The abbreviations that the prime marked are gone, but there is one remnant of it in the abbreviation of the notoriously long Greek surnames. The surname prefix Χατζη- in particular can be abbreviated as Χʺ; so Hatzipanagiotou goes from Χατζηπαναγιώτου to Χʺπαναγιώτου. This device is not seen much; it appears in older handwritten documents, and rarely on TV credits, where space is at a premium.

3. Drachma

U+20AF Drachma Sign [₯]

To my memory, the symbol for the now defunct drachma has never been anything but the abbreviation δρ. or δρχ. It is of course already possible to represent the abbreviation δρχ in Unicode using existing Unicode codepoints. In that regard, the drachma sign is unlike the other 17 currency signs in Unicode 4.0—although some glyph realisations of U+20A3 French Franc Sign, ₣, and U+20A7 Peseta Sign, ₧, are also squashed up abbreviations, and others can be realised readily with overstrike glyphs. Even if the cursive form of the glyph was current in the 19th century, it could still be composed straightforwardly with a simple font switch. So one might wonder why the codepoint was adopted.

The answer is that this was an ELOT idea, and when ELOT wants something, Unicode is obliged to comply. This is the sum total of the justification given:

The creation of the EURO SIGN has necessitated the creation of a unique DRACHMA SIGN for use in banking, administration, and for general purposes in Greece and countries trading with Greece both inside and outside the European Union, especially during the transitional period when both the drachma and the euro are in use.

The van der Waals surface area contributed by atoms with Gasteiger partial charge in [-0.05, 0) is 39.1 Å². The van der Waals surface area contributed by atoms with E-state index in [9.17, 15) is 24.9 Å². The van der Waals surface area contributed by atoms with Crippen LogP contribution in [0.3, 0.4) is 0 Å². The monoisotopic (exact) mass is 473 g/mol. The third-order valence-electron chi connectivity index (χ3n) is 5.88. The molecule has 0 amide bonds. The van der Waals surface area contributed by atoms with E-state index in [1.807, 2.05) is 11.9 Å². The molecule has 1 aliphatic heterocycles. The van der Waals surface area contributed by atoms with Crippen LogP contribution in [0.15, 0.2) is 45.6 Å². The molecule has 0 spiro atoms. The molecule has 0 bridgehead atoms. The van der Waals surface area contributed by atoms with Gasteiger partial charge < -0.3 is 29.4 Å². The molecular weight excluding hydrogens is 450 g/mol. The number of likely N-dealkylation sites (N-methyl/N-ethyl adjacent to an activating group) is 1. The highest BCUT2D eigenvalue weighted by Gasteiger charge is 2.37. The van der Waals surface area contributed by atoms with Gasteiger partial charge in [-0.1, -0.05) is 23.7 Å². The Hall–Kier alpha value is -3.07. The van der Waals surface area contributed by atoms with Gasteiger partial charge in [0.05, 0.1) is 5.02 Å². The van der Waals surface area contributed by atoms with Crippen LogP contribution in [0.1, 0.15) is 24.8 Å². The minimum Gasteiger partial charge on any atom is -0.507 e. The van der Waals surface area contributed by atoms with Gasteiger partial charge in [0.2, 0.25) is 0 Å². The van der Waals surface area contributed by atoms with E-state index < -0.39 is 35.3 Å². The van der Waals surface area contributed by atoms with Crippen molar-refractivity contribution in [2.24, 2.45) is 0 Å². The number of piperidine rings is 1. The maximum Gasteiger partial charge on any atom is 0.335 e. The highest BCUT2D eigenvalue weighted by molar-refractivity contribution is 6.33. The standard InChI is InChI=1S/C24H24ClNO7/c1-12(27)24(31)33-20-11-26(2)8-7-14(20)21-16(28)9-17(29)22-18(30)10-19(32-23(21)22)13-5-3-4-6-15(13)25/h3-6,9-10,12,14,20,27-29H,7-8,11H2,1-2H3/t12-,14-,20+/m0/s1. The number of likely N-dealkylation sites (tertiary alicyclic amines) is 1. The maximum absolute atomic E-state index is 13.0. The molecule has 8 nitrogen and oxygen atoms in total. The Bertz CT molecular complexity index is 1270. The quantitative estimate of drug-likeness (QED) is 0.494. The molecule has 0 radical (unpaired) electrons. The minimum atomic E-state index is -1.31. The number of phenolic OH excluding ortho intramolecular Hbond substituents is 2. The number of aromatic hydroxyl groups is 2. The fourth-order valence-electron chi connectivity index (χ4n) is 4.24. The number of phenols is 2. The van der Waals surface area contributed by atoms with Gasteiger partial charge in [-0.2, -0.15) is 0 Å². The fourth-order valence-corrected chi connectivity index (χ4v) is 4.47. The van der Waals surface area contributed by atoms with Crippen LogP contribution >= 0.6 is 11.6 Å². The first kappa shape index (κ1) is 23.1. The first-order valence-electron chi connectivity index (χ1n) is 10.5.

And when asked whether the characters already exist:

The glyph looks like script capital DELTA and small RHO but the symbol is intended for unitary use in collocation with the EURO SIGN.

Allow me to paraphrase this uncharitably. For over 150 years, the drachma is written as an abbreviation, with a delta and a rho and usually a chi. Two years before the drachma ceases to exist, ELOT decides that if the Euro gets to have a single glyph, so should the drachma—even though that single glyph is a delta followed by a rho, and it has a graphical form that has not been seen for at least 50 years, and possibly ever. Why it is so pressing that the drachma has a single glyph now that it would be shown next to € is never made clear. National pride? DM remained good enough for the Germans. Sorting? Surely that's an issue for spreadsheet implementers, not Unicode. Visual display? The two character saving doesn't solve the problem of labels now having two prices on them instead of one. And the whole shebang gets adopted into Unicode, where it will reside as a codepoint for centuries, in September 1999—15 months before the drachma is abolished, and the rationale for the existence of the codepoint (coocurrence with the Euro) ceases to apply.


To be fair, as Alexandros Diamantidis reminds me, some price tags did print delta-rho in a single space, which might be counted as a ligature—with the delta either above or to the top left of the rho:

Of course, this is still a ligature and not a single character; but if we're going to have the codepoint, the price tag ligature has the advantage of having existed within living memory.

This character was proposed by ELOT in January 1999, and adopted in Unicode 3.0.

4. Rho With Stroke

U+03FC Greek Rho With Stroke Symbol [ϼ]

Among the signs proposed by the TLG in November 2003, and accepted in Unicode 4.1, March 2005, is rho with stroke. The letter is used in abbreviations ending in rho -- most prominent in the abbreviation γϼ, for the weight unit γράμμα. It is also used by Sextus Julius Africanus as a symbol for 50 mnae.

Like the abbreviating prime, the slash through a letter was a common way of indicating abbreviation; it can also be seen in various other Greek signs for measurements adopted in Unicode. There is a case to be made that rho slash is equivalent to U+03C1 Greek Small Letter Rho U+0337 Combining Short Solidus Overlay, ρ̷.

Nick Nicholas, opoudjis [AT] optusnet . com . au
Created: 2003-09-14; Last revision: 2005-04-09